There are a lot of good ideas here, as well as valid concerns that the community is beginning to unearth.
My interpretation of much of this discussion is that the principal concern is the potential subversion of Rocky to some kind of group/company/organization that does not have the best interest of the community at heart in one form or another. This is a valid concern, and it is one that I share as well.
At this early time, it’s important to maintain perspective. We haven’t even existed for half a week! Our immediate priorities are:
Preparing the website, GitHub, and other associated resources with appropriate wording, copy, and branding. I’m thrilled at how well this is progressing!
Laying the necessary infrastructure to support the growth and development of the community. We’re making progress here, too.
Organization of ourselves to begin to prepare for the delivery of the Rocky OS.
The third point is critical, and we need to ensure we don’t lose sight of what brought us all here. Ultimately, we need to deliver a solid successor to CentOS. There are a lot of companies and organizations that are justifiably concerned over the LTS of their deployments, and we really don’t have a lot of time to deliver on that.
The Rocky community has come together rapidly, and it’s tremendously exciting to see! But we’re at a critical stage right now. We’re like a star that has the potential to go super nova, but if we don’t do things right, if we get in the way of ourselves, we run the risk of collapsing before we even had the chance to really get off the ground.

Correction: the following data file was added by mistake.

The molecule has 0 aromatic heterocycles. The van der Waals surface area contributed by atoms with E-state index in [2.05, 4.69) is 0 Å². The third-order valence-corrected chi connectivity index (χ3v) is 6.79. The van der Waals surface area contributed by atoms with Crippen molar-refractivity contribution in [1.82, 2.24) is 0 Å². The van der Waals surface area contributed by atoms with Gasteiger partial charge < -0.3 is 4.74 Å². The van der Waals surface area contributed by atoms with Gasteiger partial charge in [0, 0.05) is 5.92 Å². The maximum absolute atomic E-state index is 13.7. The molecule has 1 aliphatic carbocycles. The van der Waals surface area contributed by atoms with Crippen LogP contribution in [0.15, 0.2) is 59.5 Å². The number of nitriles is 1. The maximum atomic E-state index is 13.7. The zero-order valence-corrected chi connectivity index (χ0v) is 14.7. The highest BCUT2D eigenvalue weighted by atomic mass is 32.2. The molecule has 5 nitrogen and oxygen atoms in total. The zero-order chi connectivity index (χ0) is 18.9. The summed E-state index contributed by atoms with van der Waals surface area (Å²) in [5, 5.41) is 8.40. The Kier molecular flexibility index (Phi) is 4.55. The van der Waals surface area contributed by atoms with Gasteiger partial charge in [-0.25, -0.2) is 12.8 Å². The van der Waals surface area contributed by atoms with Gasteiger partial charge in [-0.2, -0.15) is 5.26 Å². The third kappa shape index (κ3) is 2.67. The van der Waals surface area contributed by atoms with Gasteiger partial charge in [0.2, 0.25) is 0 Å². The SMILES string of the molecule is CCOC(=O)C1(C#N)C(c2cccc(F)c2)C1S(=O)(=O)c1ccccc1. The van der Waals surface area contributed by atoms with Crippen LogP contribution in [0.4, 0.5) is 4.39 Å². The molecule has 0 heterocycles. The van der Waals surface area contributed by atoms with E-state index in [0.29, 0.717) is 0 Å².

All this to say that while these kinds of discussions about how Rocky should best be governed and directed are important and necessary, for now they remain more of a longer term goal until we can ensure that many of the most fundamental items have been addressed, and momentum is not lost at this critical juncture of our early development.
Here’s what Greg had to say on the subject in Slack recently:
This is a great thread, and apologies for my latency. At the moment, and until the landscape is better understood, I will maintain the lead of Rocky Linux. This may change in the future, but for now I believe this is best for the project and the community.
My commitment is to the project and keeping the project open and free from commercial interest (even from my own company). I’m not saying that organizations shouldn’t monetize on Rocky Linux, quite the opposite, but the decisions for the project should always be in the best interest of the project and community of users. To the best of my ability, I will always ensure that happens or I will step down.
I agree with this, and it appears that many of you do as well. I want everyone to be clear that while we may focus on ensuring we don’t collapse in on ourselves at this early stage, that doesn’t mean your voices aren’t being heard, or that your concerns are being dismissed. They’re not. I just think the wise approach for now is to ensure we have some basics in place (and I mean really basic—I haven’t even had an @rockylinux.org email account for more than a couple of days!).
The last thing I’ll say on it is that I hope no one considers my thoughts authoritative. The above is how Greg sees things, how I see things, and how it looks like many of you see things as well, based on conversations I’ve seen in Slack. I always want to do my best to make sure that, where possible, I’m listening to everyone and helping to enable the community and our project, and I’m submissive to the will of the community. I’m grateful to all of you who will help keep me honest on that front!